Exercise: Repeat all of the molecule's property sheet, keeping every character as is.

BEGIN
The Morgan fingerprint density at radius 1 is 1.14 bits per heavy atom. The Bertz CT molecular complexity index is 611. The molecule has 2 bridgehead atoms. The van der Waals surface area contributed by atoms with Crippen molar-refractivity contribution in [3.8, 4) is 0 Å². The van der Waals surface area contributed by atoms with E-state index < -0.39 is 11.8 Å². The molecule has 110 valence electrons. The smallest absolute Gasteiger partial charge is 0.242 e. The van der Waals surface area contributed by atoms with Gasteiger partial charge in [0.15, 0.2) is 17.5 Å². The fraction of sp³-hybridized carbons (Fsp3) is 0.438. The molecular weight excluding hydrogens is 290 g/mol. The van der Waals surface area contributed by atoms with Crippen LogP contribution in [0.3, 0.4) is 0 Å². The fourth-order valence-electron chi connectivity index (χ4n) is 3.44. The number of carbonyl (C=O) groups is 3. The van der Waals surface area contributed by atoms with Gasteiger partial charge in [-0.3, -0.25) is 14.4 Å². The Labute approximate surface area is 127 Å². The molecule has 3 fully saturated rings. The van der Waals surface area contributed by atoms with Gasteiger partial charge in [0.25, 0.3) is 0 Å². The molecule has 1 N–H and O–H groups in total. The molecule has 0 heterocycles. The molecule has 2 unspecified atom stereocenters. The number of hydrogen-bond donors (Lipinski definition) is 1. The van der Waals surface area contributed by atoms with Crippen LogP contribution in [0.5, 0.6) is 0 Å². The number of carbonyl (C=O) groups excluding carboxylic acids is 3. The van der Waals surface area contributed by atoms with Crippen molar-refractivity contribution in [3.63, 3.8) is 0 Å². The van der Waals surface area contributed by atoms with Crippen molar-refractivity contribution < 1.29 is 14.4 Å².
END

The Morgan fingerprint density at radius 1 is 1.14 bits per heavy atom. The Bertz CT molecular complexity index is 611. The molecule has 2 bridgehead atoms. The van der Waals surface area contributed by atoms with Crippen molar-refractivity contribution in [3.8, 4) is 0 Å². The van der Waals surface area contributed by atoms with E-state index < -0.39 is 11.8 Å². The molecule has 110 valence electrons. The smallest absolute Gasteiger partial charge is 0.242 e. The van der Waals surface area contributed by atoms with Gasteiger partial charge in [0.15, 0.2) is 17.5 Å². The fraction of sp³-hybridized carbons (Fsp3) is 0.438. The molecular weight excluding hydrogens is 290 g/mol. The van der Waals surface area contributed by atoms with Crippen LogP contribution in [0.3, 0.4) is 0 Å². The fourth-order valence-electron chi connectivity index (χ4n) is 3.44. The number of carbonyl (C=O) groups is 3. The van der Waals surface area contributed by atoms with Gasteiger partial charge in [-0.3, -0.25) is 14.4 Å². The Labute approximate surface area is 127 Å². The molecule has 3 fully saturated rings. The van der Waals surface area contributed by atoms with Gasteiger partial charge in [0.25, 0.3) is 0 Å². The molecule has 1 N–H and O–H groups in total. The molecule has 0 heterocycles. The molecule has 2 unspecified atom stereocenters. The number of hydrogen-bond donors (Lipinski definition) is 1. The van der Waals surface area contributed by atoms with Crippen LogP contribution in [0.5, 0.6) is 0 Å². The number of carbonyl (C=O) groups excluding carboxylic acids is 3. The van der Waals surface area contributed by atoms with Crippen molar-refractivity contribution in [3.63, 3.8) is 0 Å². The van der Waals surface area contributed by atoms with Crippen molar-refractivity contribution < 1.29 is 14.4 Å².